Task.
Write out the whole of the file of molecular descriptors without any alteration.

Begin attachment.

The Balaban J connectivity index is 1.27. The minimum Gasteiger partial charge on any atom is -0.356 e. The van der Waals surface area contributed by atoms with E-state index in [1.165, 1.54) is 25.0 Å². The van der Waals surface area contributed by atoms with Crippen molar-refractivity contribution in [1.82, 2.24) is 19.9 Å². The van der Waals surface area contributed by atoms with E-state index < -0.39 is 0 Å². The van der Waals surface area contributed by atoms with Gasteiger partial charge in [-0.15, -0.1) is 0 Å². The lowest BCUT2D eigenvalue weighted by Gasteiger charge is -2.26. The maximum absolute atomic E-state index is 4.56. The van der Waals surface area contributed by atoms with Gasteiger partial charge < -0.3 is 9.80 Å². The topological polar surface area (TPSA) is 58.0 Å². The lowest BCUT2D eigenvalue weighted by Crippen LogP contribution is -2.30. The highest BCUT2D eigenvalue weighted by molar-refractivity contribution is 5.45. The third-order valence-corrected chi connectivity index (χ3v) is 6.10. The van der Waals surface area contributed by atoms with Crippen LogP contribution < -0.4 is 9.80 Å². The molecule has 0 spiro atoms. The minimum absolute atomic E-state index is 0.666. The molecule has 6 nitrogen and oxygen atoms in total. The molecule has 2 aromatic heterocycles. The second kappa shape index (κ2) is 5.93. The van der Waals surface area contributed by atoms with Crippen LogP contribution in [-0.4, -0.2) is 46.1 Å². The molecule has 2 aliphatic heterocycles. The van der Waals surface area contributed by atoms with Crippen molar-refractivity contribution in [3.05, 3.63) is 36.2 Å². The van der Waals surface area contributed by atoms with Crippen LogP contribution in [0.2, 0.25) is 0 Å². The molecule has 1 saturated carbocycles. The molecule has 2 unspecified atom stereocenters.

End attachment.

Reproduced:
The Balaban J connectivity index is 1.27. The minimum Gasteiger partial charge on any atom is -0.356 e. The van der Waals surface area contributed by atoms with E-state index in [1.165, 1.54) is 25.0 Å². The van der Waals surface area contributed by atoms with Crippen molar-refractivity contribution in [1.82, 2.24) is 19.9 Å². The van der Waals surface area contributed by atoms with E-state index < -0.39 is 0 Å². The van der Waals surface area contributed by atoms with Gasteiger partial charge in [-0.15, -0.1) is 0 Å². The lowest BCUT2D eigenvalue weighted by Gasteiger charge is -2.26. The maximum absolute atomic E-state index is 4.56. The van der Waals surface area contributed by atoms with Gasteiger partial charge < -0.3 is 9.80 Å². The topological polar surface area (TPSA) is 58.0 Å². The lowest BCUT2D eigenvalue weighted by Crippen LogP contribution is -2.30. The highest BCUT2D eigenvalue weighted by molar-refractivity contribution is 5.45. The third-order valence-corrected chi connectivity index (χ3v) is 6.10. The van der Waals surface area contributed by atoms with Crippen LogP contribution < -0.4 is 9.80 Å². The molecule has 0 spiro atoms. The minimum absolute atomic E-state index is 0.666. The molecule has 6 nitrogen and oxygen atoms in total. The molecule has 2 aromatic heterocycles. The second kappa shape index (κ2) is 5.93. The van der Waals surface area contributed by atoms with Crippen LogP contribution in [-0.4, -0.2) is 46.1 Å². The molecule has 2 aliphatic heterocycles. The van der Waals surface area contributed by atoms with Crippen molar-refractivity contribution in [3.05, 3.63) is 36.2 Å². The van der Waals surface area contributed by atoms with Crippen LogP contribution in [0.2, 0.25) is 0 Å². The molecule has 1 saturated carbocycles. The molecule has 2 unspecified atom stereocenters.